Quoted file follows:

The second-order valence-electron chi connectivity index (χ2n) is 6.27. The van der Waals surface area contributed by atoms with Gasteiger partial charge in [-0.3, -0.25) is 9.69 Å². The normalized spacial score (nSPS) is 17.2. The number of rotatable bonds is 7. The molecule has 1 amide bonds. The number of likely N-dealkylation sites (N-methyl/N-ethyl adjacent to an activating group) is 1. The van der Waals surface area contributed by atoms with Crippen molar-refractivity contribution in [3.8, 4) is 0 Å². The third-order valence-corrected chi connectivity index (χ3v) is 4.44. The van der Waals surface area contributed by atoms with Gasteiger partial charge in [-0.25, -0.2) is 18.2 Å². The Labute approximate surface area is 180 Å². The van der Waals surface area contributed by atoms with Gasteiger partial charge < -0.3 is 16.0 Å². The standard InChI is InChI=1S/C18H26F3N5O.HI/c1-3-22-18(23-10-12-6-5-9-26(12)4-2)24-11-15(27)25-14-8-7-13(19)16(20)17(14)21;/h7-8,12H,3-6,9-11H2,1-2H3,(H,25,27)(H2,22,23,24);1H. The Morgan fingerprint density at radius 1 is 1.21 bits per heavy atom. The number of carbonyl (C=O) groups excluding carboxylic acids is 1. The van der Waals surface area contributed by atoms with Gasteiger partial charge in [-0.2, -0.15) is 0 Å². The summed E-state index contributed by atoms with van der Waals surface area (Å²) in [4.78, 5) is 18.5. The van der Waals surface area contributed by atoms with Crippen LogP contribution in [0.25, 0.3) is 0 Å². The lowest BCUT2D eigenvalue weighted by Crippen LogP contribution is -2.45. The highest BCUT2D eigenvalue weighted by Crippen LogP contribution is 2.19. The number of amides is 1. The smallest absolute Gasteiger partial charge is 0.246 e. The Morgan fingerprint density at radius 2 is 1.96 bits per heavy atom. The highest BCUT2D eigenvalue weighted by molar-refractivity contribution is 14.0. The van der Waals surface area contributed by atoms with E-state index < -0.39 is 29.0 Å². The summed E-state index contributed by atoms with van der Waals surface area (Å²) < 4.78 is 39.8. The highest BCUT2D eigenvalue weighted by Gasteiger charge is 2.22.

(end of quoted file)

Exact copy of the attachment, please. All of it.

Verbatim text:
The second-order valence-electron chi connectivity index (χ2n) is 6.27. The van der Waals surface area contributed by atoms with Gasteiger partial charge in [-0.3, -0.25) is 9.69 Å². The normalized spacial score (nSPS) is 17.2. The number of rotatable bonds is 7. The molecule has 1 amide bonds. The number of likely N-dealkylation sites (N-methyl/N-ethyl adjacent to an activating group) is 1. The van der Waals surface area contributed by atoms with Crippen molar-refractivity contribution in [3.8, 4) is 0 Å². The third-order valence-corrected chi connectivity index (χ3v) is 4.44. The van der Waals surface area contributed by atoms with Gasteiger partial charge in [-0.25, -0.2) is 18.2 Å². The Labute approximate surface area is 180 Å². The van der Waals surface area contributed by atoms with Gasteiger partial charge < -0.3 is 16.0 Å². The standard InChI is InChI=1S/C18H26F3N5O.HI/c1-3-22-18(23-10-12-6-5-9-26(12)4-2)24-11-15(27)25-14-8-7-13(19)16(20)17(14)21;/h7-8,12H,3-6,9-11H2,1-2H3,(H,25,27)(H2,22,23,24);1H. The Morgan fingerprint density at radius 1 is 1.21 bits per heavy atom. The number of carbonyl (C=O) groups excluding carboxylic acids is 1. The van der Waals surface area contributed by atoms with Gasteiger partial charge in [-0.2, -0.15) is 0 Å². The summed E-state index contributed by atoms with van der Waals surface area (Å²) in [4.78, 5) is 18.5. The van der Waals surface area contributed by atoms with Crippen LogP contribution in [0.25, 0.3) is 0 Å². The lowest BCUT2D eigenvalue weighted by Crippen LogP contribution is -2.45. The highest BCUT2D eigenvalue weighted by Crippen LogP contribution is 2.19. The number of amides is 1. The smallest absolute Gasteiger partial charge is 0.246 e. The Morgan fingerprint density at radius 2 is 1.96 bits per heavy atom. The highest BCUT2D eigenvalue weighted by molar-refractivity contribution is 14.0. The van der Waals surface area contributed by atoms with E-state index < -0.39 is 29.0 Å². The summed E-state index contributed by atoms with van der Waals surface area (Å²) < 4.78 is 39.8. The highest BCUT2D eigenvalue weighted by Gasteiger charge is 2.22.